Adobe InDesign is the intuitive tool you can use to create professional print designs. Though it doesn’t have all the power of image processors like Photoshop or Illustrator, it pairs with these other Adobe programs to allow you to lay out ready-to-print imagery. Here’s a tutorial on how to use InDesign to create a geometric poster design.

Here’s what you’ll learn:

  • Setting up a ready-to-print document
  • Creating your own custom color swatch
  • Image and text management

1. Create a document


To create your document, start with File > New > Document, with these settings:

  • Intent: Print
  • Page Size: A3
  • Margins: 3p0
  • Bleed: 2p0

2. Create a color swatch

This project is going to be a poster for an imaginary film festival, and we’re going to use a photograph as it’s conceptual basis. We want to create the design to compliment the imagery. The first thing we want to do is sample its colors to create a custom color swatch for this project.


Start with the color theme tool, nestled in the menu that results from clicking on the eyedropper button. After selecting color theme tool, click on the featured image and a nice little set of five colors will pop up in a window, like below:

Screen Shot 2015-05-17 at 9.19.24 PM

Clicking on different parts of the image will create different versions of your theme, so do a little experimentation to see which color combinations you like best (don’t worry, we can add colors to it, so you’re not stuck with only five). When you’ve found the set you want, clicking the small grid to the right of the color set will import it to the swatches tab — on the right side of your workspace

You can add additional colors to your swatch using the eyedropper tool. Once you’ve selected the color you want to add, right click on the color block, which will allow you to import your color to the swatch palette.

3. Paste your image into a shape

Next, we want to start taking this design into the sphere of geometry, by turning the rectangular image into a circle. This is a similar function to the clipping mask in other Adobe programs, pasting an image into your desired shape.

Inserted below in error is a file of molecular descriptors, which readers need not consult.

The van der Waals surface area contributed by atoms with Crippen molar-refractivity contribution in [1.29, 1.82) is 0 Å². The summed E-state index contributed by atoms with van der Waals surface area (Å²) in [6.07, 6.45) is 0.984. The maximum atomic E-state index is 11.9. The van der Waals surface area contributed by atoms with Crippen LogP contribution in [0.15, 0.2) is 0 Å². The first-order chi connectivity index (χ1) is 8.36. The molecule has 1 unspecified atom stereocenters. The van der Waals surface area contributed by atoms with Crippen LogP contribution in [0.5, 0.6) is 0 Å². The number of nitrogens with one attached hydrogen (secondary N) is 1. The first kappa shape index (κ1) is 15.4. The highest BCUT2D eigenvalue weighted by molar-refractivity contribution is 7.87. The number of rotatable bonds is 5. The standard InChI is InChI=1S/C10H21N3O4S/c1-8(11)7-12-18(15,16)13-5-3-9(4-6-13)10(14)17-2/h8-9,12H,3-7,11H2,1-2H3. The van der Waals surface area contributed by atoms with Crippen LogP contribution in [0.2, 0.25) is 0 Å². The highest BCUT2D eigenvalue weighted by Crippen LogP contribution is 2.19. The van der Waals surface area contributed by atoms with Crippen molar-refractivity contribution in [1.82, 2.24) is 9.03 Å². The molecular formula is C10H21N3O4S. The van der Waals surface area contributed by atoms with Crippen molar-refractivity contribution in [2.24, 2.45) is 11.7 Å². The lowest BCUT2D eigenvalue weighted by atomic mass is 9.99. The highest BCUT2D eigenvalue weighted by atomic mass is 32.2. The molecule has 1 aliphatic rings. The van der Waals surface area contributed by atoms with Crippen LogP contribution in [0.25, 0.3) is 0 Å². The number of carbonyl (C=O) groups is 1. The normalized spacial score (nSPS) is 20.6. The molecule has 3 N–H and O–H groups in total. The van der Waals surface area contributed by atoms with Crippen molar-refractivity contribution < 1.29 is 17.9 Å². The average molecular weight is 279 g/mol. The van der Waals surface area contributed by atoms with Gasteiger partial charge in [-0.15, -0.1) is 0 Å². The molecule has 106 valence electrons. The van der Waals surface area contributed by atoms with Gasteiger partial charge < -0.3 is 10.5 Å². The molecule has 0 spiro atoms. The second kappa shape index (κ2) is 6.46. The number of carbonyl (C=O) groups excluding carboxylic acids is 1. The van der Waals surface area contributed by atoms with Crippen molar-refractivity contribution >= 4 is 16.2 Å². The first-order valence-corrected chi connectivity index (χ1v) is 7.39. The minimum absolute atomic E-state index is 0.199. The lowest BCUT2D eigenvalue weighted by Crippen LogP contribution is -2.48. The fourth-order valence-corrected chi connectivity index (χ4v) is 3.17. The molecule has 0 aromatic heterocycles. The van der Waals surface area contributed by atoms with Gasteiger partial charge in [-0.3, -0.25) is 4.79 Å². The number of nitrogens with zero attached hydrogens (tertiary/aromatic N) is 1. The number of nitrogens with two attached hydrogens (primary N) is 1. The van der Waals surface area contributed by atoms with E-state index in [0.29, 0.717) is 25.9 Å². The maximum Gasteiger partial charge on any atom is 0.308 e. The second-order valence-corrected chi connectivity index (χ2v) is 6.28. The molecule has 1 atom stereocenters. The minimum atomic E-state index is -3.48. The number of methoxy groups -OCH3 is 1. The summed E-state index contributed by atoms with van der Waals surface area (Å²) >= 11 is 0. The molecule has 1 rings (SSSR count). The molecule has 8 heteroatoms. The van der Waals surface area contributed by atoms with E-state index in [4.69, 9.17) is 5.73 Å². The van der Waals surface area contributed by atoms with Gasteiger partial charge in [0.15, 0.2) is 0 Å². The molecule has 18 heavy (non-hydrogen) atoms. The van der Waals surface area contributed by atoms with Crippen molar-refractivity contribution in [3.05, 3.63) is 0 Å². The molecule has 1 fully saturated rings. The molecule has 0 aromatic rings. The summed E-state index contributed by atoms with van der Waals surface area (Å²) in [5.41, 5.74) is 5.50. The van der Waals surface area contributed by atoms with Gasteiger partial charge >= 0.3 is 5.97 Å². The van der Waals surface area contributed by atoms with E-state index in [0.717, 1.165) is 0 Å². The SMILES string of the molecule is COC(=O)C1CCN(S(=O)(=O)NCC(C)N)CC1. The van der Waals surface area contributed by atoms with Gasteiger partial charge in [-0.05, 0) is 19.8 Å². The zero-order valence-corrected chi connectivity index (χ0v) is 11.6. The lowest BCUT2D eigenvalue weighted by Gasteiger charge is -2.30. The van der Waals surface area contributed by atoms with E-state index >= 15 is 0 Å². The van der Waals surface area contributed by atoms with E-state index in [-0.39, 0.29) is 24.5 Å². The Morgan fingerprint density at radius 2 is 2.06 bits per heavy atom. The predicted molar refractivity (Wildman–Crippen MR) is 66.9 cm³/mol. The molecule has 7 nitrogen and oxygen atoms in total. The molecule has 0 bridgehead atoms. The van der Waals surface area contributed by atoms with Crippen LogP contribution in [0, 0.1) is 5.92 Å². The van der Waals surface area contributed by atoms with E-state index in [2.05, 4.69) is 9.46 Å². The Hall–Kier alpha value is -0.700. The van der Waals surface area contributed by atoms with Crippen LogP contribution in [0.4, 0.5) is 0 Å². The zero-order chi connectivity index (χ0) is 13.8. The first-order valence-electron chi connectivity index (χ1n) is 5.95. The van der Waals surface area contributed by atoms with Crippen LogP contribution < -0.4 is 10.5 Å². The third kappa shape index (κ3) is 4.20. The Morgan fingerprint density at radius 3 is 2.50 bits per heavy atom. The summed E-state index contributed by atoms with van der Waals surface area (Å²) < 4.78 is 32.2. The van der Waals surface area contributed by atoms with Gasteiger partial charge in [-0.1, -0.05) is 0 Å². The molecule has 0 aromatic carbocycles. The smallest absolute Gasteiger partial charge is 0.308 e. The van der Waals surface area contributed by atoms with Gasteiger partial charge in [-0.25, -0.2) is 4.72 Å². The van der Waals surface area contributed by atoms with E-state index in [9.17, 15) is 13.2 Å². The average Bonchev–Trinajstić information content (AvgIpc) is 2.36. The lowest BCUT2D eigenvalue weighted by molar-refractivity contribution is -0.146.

Start with the ellipse tool, pressing shift to keep it a perfect circle and placing the shape roughly over the part of the image that you want to appear in the circle. Deselect the circle and select and cut (control + x) the image. Click on the circle, then Edit > Paste into to embed your image in the circle. To adjust:

  • Click once on the circle and drag it around to change it’s size
  • Double click on the circle to move the positioning of the picture within it
  • Click a third time on the circle to adjust the size of the image

Finally, we want to add a border to the image. Click on the circle and proceed in the toolbar above to add a 15 pt border to the image, in white.

Screen Shot 2015-05-17 at 9.09.09 PM

4. Add your geometric shapes


Using the rectangle tool, create two different colored boxes, using the margins as guides for the sizing (to automatically include a white border). For these two boxes, I selected two opposing colors from our scheme, then opted to reduce the opacity to soften the overall look, using the effects toolbar (displayed below). Finally, I arranged for the squares to be sent to the back by right-clicking on them and selecting Arrange > Send To Back.

Screen Shot 2015-05-17 at 9.11.26 PM

For the additional decoration, create a small square with a length/height of your margin. Use this as a source to copy and paste the shape onto the corners of your background rectangles, in different colors. Make sure to extend any colors touching the border of the poster, so that the color completely covers the bleed:

Screen Shot 2015-05-17 at 9.39.25 PM

5. Add text

I used Helvetica Bold in a series of different sizes, selecting a single color of text to be displayed on each background color (white for the pink background, and black for the green background). Once you’ve added the text, you have your final image!


6. Export your image

Here’s the final product:


Make sure that you include an editable INDD (or if your client needs a converted one, AI, PSD, PDF, or EPS) as well as the PNG or JPEG (including bleeds) version.

Do you have any InDesign poster tips? Share in the comments!